It is recommended to book a campsite of any type in advance especially during the busy summer months as Awenda Provincial Park is well used and can sometimes be fully booked. For more information visit: or call the park itself at: 705-549-2231.


For those seeking a different park experience there is one cottage available to be rented within the park’s boundaries.

Called “The Stone Cottage” it sits right on the Georgian Bay shore and can sleep a maximum of 6 people within its 1000 square foot frame containing 2 separate bedrooms.

It also includes:

  • Furnished living room
  • Full kitchen
  • Dining area
  • Beautiful pine interior
  • 5 metre (15 foot) window and deck offering spectacular views over Georgian Bay, Giants Tomb Island, Christian Island
  • Gas Fireplace
  • Propane Stove
  • Small refrigerator
  • Fire Pit
  • Barbeque
  • Solar charger for electronic devices
  • Parking for 3 vehicles (only 2 included in fee)

Please note that there is:

  • No running water or electricity
  • Toilet facilities are outside (outhouse)
  • Pets and smoking are not allowed

The Stone Cottage books up fast so if interested book early. For more information phone: 1-888-ONT-PARK (1-888-668-7275) or if outside of North America: 1-519-826-5290.


What a simply magnificent place to get out and hike as Awenda Provincial Park boasts over 30 kilometres (18 miles) of trails through varying landscapes and ecosystems. The trails are of varying lengths and degrees of difficulty but each offers something unique and all are worthy of a hike.

  • Beach Trail

    Probably the busiest trail in the park as it leads right from the parking lot along Georgian Bay and down to the park beaches. Very easy to navigate it is about 2 kilometres (1.2 miles) in length one-way.

    Hikers will experience great views of Georgian Bay and Giant’s Tomb Island and pass through two very different forest regions. Expect to take no longer than 1 hour to complete.

  • Nipissing Trail

    A short 0.5 kilometre (0.3 mile) journey hikers should expect a good cardio workout though on the return trip as the trail includes a 32 metre (100 foot) 155-step staircase down the face of the Nipissing Bluff.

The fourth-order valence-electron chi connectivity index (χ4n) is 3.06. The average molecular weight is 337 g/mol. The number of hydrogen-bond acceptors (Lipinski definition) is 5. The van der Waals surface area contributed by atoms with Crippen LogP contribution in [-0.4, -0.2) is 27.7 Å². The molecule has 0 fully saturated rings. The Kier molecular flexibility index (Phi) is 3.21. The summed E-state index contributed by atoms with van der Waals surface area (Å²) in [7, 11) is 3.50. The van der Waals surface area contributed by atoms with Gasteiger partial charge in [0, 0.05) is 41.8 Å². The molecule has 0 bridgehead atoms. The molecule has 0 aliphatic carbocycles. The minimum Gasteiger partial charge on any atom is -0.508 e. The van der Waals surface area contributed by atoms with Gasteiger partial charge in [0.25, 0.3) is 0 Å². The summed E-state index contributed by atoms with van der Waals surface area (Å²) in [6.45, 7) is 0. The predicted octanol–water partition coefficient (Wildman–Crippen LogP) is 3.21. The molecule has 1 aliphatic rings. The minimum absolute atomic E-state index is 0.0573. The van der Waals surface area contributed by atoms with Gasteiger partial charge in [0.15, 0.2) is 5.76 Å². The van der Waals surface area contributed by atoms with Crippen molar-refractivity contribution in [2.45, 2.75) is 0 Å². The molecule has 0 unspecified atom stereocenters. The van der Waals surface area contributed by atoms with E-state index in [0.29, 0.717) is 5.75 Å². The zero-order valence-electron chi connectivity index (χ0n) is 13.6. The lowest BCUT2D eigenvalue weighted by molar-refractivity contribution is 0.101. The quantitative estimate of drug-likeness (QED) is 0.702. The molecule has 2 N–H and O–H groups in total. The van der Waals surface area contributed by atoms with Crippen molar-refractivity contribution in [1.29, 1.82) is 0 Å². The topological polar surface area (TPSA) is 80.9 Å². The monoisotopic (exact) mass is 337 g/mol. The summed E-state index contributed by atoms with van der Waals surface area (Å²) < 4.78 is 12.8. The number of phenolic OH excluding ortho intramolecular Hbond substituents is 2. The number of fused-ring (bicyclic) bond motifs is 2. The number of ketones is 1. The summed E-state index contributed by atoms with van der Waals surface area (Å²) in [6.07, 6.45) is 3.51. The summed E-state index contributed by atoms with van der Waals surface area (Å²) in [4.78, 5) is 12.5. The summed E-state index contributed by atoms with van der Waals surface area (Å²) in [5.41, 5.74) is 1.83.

A trail that definitely should not be missed it exhibits some glacial features that are unique to the park and provides further access to the Bluff Trail.

  • Bluff Trail

    At 14 kilometres (8.6 miles) this is the longest trail in the park and as it winds though most areas it is easily accessed. Of moderate difficulty expect to take up to 3.5 hours to complete. The Bluff Trail connects all the campgrounds together.

    Along the way you with pass through a variety of habitats and follow the edge of the Nipissing Bluff offering beautiful views over Georgian Bay below. One of the busiest trails in the park it is of mixed use and open to cyclists.

  • Beaver Pond Trail

    A short and very easy to navigate 1-kilometre (0.6 mile) trail that for the most part follows a boardwalk through some beaver habitats. Hikers have a great chance to spot wildlife on this trail especially near dusk and dawn and the trail also offers great views of the bluff. Expect to take no more than 25 minutes to complete.

  • Robitaille Homestead Trail

    Also known as the “Dunes Trail” this is an easy to navigate 1.5-kilometre (0.9 mile) hike that leads to an ancient and fragile dune system that is a remnant of the last ice age. Along the way you will also pass by the ruins of an old, long abandoned farmstead.

    Expect to take no longer than 30 minutes to complete (one way).

    Please note: The dunes are a fragile ecosystem and it is forbidden to climb or walk on them.

  • Brule Trail

    A very easy to navigate 2 kilometre (1 mile) trail through some second growth hardwood forest it takes about 45 minutes to complete. A mixed use trail it also connects to:

    • Robitaille Homestead Trail
    • Bluffs Trail
  • Wendat Trail